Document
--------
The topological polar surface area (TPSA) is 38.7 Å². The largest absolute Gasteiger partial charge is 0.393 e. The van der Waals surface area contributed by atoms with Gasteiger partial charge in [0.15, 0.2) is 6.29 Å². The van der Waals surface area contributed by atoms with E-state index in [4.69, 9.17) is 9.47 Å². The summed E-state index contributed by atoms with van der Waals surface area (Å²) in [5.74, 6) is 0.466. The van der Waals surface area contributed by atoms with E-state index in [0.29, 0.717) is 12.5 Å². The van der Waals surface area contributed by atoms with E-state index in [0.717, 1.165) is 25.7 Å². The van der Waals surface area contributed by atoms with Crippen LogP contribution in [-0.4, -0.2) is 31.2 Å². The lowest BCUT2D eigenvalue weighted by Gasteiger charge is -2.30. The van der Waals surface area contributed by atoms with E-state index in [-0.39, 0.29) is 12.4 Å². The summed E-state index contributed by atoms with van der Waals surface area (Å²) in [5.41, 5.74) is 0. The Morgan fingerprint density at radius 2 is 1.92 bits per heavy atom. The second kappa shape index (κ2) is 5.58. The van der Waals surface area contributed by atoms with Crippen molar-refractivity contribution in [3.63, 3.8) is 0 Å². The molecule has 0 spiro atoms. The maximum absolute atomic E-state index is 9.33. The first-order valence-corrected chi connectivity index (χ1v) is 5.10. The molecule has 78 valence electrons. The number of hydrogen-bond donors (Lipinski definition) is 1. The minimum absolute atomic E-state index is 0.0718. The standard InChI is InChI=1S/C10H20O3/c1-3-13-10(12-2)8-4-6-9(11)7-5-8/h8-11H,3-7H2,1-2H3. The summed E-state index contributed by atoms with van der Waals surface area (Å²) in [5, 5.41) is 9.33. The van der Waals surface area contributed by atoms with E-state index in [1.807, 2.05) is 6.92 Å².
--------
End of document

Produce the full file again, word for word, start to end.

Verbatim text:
The topological polar surface area (TPSA) is 38.7 Å². The largest absolute Gasteiger partial charge is 0.393 e. The van der Waals surface area contributed by atoms with Gasteiger partial charge in [0.15, 0.2) is 6.29 Å². The van der Waals surface area contributed by atoms with E-state index in [4.69, 9.17) is 9.47 Å². The summed E-state index contributed by atoms with van der Waals surface area (Å²) in [5.74, 6) is 0.466. The van der Waals surface area contributed by atoms with E-state index in [0.29, 0.717) is 12.5 Å². The van der Waals surface area contributed by atoms with E-state index in [0.717, 1.165) is 25.7 Å². The van der Waals surface area contributed by atoms with Crippen LogP contribution in [-0.4, -0.2) is 31.2 Å². The lowest BCUT2D eigenvalue weighted by Gasteiger charge is -2.30. The van der Waals surface area contributed by atoms with E-state index in [-0.39, 0.29) is 12.4 Å². The summed E-state index contributed by atoms with van der Waals surface area (Å²) in [5.41, 5.74) is 0. The Morgan fingerprint density at radius 2 is 1.92 bits per heavy atom. The second kappa shape index (κ2) is 5.58. The van der Waals surface area contributed by atoms with Crippen molar-refractivity contribution in [3.63, 3.8) is 0 Å². The molecule has 0 spiro atoms. The maximum absolute atomic E-state index is 9.33. The first-order valence-corrected chi connectivity index (χ1v) is 5.10. The molecule has 78 valence electrons. The number of hydrogen-bond donors (Lipinski definition) is 1. The minimum absolute atomic E-state index is 0.0718. The standard InChI is InChI=1S/C10H20O3/c1-3-13-10(12-2)8-4-6-9(11)7-5-8/h8-11H,3-7H2,1-2H3. The summed E-state index contributed by atoms with van der Waals surface area (Å²) in [5, 5.41) is 9.33. The van der Waals surface area contributed by atoms with E-state index in [1.807, 2.05) is 6.92 Å².